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Post-War & Contemporary Evening Sale
12 November 2008
New York, Rockefeller Plaza
Yayoi Kusama (b. 1929)
signed, titled and dated 'YAYOI KUSAMA 1959 No. 2' (on the reverse)
oil on canvas
71¾ x 108 in. (182.9 x 274.3 cm.)
Painted in 1959.
Donald Judd, New York
Paula Cooper Gallery, New York
Acquired from the above by the present owner
New York, The Center for International Contemporary Art, Yayoi Kusama: A Retrospective, September 1989-January 1990, p. 45, no. 16 (illustrated).
The Infinity Nets of 1959 are hypnotic monochrome paintings that Yayoi Kusama created soon after her arrival in New York, the first step in a highly original artistic career that has made her the most highly renowned post-war artist from Japan. This series of paintings proved to be extremely prescient, as it not only encapsulated the seed of Kusama's signature style for the next five decades but also presaged crucial elements of the influential Minimalist movement. No. 2 of 1959, with its undulating lattice of pure white paint, is one of the very first examples of Kusama's Infinity Net series. Through the repetitive technique that she characterizes as "obsessional," Kusama's No. 2 envelops the viewer in a shimmering web that paradoxically radiates both a meditative calm and a dizzying restlessness.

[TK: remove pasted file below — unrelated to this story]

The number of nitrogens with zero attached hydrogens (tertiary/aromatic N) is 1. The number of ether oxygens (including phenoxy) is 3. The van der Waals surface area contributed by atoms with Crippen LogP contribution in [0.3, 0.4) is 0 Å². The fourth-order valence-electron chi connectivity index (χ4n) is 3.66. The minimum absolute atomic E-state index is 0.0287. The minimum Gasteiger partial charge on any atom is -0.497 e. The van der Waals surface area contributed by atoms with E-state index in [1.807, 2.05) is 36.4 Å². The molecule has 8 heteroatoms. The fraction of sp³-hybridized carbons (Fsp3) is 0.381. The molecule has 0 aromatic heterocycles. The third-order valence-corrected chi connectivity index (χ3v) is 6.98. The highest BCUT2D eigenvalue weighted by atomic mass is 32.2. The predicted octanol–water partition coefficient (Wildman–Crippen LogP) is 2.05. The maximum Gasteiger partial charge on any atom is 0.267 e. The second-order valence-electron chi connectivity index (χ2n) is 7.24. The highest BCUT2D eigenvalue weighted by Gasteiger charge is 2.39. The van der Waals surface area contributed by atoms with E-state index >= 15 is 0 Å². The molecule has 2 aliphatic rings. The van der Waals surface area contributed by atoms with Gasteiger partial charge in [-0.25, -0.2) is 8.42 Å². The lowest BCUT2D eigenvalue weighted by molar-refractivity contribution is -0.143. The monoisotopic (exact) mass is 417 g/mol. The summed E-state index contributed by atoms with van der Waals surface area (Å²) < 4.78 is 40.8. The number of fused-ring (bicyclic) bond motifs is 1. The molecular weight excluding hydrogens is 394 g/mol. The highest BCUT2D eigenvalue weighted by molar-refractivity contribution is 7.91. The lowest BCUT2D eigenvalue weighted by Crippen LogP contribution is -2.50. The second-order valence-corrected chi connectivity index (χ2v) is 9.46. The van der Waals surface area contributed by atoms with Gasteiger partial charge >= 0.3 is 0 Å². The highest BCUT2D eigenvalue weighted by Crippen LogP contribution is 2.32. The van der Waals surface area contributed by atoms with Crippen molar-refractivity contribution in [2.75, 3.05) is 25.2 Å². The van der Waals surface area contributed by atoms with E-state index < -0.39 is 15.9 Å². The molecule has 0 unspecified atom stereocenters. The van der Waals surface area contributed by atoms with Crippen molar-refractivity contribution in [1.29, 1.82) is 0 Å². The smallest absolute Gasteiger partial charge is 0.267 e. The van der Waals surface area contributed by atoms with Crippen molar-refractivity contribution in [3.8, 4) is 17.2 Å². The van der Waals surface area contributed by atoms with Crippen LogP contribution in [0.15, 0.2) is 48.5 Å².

Soon after arriving in New York in 1958, Kusama boasted to a Japanese magazine: "I am planning to create a revolutionary work that will stun ... the New York art world'' (Y. Kusama, quoted in "Kusama Dot Com," New York Times Style Magazine, February 24, 2008). Deeply ambitious, despite little formal artistic training, Kusama strove to create an innovative response to the Abstract Expressionist painting that still dominated the New York art scene. She chose the pure white paint and subtle patterns of the Infinity Nets in large part as a riposte to the prevailing gesturalism of much art at the time. Yet in formulating the all-over compositions such as No. 2, Kusama also strategically placed herself as an heir to the tradition of all-over abstraction exemplified by Jackson Pollock and Barnett Newman. Like them, Kusama evokes unfathomable and transcendent space.